Then there is the fact that this game is so damn fun!  Whatever your play style, the game accomodates you.  Whether it be running and gunning, or doing what I do and getting your stealth on.  It is just so much fun to explore the beautiful landscapes and shooting up the place or picking the enemy off one by one.  We also get these wide open landscapes to explore, to take in the beautiful vistas and get to hear our characters play off each other.  There wasn’t a single level in the entire game where I was like, “wow, seen this before.”

Finally, the game brings the franchise to a definitive end with a perfect epilogue.  Nate’s place on that beach is fucking amazing.  Sure, it is a hipster house, but if I had the chance to live there, you bet your ass I would take it.  I loved this game, and it makes going through the entire franchise again that much better.  We get to see how it all ends, and that is why it is my favorite game of this year.

Until next time, a quote,

“Sic Parvis Magna, little brother.” – Sam Drake, Uncharted 4: A Thief’s End

Peace out,

Maverick

Lucien’s Review: Final Fantasy XV

Final Fantasy XVAfter ten years in development, the final product that is supposed to breathe new life into the franchise has been released.  Sorry this review took so long, but I was working to make it through as much content as I possibly could, in order to give the best review possible.  To that end, my initial verdict is that this game is many things.  Some of them very good, others pants-on-head retarded.  Was it worth the wait?  Did it live up to the hype?  There is a LOT to talk about with this game, so let’s get down to it.

This game begins with one of the problems.  It just throws you out into it.  There is NO lead-in to this game.  There is no world-building.  It expects you to have seen a lot of the extended content, which is a real shame, because I get the feeling that there is a lot of really interesting narrative to sink one’s teeth into.  Noctis and his three friends are sent out by King Regis to go meet with Lunafreya, in order to get married and cement an alliance that could help them save their country.  From there, the plot gets all kinds of ridiculously convoluted.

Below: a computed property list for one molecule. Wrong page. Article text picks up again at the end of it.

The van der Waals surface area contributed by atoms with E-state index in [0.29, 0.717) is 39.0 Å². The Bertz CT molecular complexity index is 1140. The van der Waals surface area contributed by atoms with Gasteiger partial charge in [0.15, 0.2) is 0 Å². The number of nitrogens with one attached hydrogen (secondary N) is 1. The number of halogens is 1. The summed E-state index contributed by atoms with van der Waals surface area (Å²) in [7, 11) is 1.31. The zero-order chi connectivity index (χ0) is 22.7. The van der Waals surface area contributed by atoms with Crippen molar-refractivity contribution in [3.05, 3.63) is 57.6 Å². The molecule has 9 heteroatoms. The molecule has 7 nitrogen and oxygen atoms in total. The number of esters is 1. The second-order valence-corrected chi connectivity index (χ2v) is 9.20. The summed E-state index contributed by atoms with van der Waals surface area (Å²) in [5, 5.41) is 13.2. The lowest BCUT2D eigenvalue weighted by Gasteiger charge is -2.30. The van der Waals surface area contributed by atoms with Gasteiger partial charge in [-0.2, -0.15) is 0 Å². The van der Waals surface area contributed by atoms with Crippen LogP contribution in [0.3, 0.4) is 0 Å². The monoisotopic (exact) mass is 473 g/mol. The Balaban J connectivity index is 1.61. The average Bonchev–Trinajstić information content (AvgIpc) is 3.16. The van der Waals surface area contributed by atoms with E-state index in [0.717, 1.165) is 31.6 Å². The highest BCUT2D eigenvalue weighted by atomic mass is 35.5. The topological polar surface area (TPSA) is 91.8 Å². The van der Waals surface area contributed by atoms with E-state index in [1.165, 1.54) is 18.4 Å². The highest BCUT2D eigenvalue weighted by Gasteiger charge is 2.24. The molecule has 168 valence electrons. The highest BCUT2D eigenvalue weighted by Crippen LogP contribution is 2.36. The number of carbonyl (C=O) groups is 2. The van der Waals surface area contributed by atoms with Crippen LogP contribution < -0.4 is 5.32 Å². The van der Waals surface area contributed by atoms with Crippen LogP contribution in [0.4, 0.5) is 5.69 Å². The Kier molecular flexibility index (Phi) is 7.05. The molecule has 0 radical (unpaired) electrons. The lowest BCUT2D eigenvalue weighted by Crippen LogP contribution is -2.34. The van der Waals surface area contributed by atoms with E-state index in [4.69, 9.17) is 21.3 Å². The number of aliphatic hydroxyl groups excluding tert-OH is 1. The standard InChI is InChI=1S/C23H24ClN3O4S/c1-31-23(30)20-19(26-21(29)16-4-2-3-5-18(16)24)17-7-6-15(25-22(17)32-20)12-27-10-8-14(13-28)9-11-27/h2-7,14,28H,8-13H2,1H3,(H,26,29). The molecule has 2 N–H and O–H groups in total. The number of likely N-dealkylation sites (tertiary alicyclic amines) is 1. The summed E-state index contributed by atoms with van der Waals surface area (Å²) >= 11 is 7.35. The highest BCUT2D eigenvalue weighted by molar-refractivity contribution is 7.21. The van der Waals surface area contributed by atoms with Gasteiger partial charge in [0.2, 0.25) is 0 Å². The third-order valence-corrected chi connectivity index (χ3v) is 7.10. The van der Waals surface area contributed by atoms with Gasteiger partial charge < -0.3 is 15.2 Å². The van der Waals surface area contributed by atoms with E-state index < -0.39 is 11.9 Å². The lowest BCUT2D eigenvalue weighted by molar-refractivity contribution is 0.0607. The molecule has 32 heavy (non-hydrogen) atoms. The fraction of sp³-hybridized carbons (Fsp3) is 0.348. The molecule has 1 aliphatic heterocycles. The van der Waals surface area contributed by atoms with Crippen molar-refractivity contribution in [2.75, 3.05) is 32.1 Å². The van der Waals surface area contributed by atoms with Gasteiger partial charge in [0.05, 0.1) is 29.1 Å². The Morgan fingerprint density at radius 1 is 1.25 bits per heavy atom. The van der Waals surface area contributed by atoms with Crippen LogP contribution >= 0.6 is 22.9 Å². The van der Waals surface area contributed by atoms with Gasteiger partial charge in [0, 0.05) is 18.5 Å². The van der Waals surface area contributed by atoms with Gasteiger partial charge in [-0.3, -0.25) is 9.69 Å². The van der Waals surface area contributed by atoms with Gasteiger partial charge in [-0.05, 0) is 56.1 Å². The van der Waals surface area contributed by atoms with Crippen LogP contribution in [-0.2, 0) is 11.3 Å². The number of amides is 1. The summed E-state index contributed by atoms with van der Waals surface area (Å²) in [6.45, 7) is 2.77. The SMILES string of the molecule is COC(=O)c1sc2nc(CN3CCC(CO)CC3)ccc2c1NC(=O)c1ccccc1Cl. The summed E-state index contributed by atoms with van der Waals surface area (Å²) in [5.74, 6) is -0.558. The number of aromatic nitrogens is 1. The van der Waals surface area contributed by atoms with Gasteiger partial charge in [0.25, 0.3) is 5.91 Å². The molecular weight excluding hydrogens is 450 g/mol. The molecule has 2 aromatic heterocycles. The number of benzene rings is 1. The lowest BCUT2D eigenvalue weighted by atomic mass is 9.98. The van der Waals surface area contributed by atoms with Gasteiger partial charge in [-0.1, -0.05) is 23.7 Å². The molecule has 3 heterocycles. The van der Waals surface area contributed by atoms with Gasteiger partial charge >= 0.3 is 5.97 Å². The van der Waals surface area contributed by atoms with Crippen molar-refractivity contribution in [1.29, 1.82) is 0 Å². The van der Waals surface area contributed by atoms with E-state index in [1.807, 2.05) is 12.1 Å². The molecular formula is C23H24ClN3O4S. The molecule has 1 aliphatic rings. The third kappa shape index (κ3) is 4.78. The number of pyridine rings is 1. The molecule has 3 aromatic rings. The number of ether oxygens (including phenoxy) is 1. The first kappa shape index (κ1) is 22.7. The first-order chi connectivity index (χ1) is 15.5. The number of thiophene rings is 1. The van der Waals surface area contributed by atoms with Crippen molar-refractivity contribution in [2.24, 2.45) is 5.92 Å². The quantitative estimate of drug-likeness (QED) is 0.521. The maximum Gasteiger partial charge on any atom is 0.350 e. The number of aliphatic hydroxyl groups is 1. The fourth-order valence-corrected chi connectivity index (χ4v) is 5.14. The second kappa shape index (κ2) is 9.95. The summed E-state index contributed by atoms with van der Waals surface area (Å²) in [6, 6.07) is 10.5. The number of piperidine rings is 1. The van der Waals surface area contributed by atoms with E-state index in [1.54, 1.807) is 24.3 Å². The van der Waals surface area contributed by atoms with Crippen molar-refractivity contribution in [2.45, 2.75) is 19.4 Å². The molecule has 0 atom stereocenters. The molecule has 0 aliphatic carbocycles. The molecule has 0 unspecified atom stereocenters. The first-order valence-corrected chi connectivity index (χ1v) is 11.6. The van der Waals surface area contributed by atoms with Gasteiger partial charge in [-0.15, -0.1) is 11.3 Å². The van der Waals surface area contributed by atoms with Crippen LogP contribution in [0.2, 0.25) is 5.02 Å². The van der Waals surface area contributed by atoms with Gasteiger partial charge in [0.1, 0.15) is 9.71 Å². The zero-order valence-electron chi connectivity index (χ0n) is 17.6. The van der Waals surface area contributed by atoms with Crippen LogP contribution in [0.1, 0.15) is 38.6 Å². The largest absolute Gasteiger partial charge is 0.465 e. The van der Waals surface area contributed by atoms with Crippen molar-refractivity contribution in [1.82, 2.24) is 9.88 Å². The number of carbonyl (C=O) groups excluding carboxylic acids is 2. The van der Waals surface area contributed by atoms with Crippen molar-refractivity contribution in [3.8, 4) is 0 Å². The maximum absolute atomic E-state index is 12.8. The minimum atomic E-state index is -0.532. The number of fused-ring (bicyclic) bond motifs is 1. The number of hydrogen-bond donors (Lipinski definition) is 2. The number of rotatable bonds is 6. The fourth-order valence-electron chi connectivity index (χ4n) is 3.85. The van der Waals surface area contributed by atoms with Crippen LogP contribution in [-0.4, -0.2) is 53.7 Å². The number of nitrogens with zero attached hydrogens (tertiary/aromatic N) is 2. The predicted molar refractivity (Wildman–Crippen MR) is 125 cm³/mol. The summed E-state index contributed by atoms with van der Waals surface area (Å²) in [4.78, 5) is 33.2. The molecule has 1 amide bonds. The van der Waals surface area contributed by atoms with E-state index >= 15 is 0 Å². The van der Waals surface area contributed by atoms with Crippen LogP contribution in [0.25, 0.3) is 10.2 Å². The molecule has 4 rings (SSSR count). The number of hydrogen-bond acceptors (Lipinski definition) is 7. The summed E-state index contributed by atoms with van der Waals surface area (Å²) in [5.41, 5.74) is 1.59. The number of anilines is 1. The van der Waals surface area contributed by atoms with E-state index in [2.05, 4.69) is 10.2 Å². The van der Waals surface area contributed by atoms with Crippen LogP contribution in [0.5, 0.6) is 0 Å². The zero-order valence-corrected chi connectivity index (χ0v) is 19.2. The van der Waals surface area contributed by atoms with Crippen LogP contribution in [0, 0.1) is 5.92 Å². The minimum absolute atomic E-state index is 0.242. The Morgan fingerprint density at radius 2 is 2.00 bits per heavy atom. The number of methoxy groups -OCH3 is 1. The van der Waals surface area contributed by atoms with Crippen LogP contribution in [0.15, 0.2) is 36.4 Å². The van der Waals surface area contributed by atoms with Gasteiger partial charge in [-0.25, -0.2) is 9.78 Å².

Originally, this game was said to be a fantasy based on reality.  I took that to heart.  I really did.  Back in the days when this was Final Fantasy Versus XIII, Tetsuya Nomura wanted this to be a game about a fantasy world that you could believe exists.  Part of me is DYING to see what the game that he envisioned would have been like.  The cruel reality is that the game that I saw in those old trailers looked 1000X better than what we got here.

Let me put it to you like this – I have the EXACT same opinion of this game as I do Metal Gear Solid V.  When you are playing, it is so much fun.  The elements of exploring the vast, open world and chilling with your buddies, going on the endless side-quests, that part of the game is more fun than I have had with an RPG in a long time.  However, there is this retarded story that keeps poking at me to do what it wants.  And you know what, I wish it didn’t exist.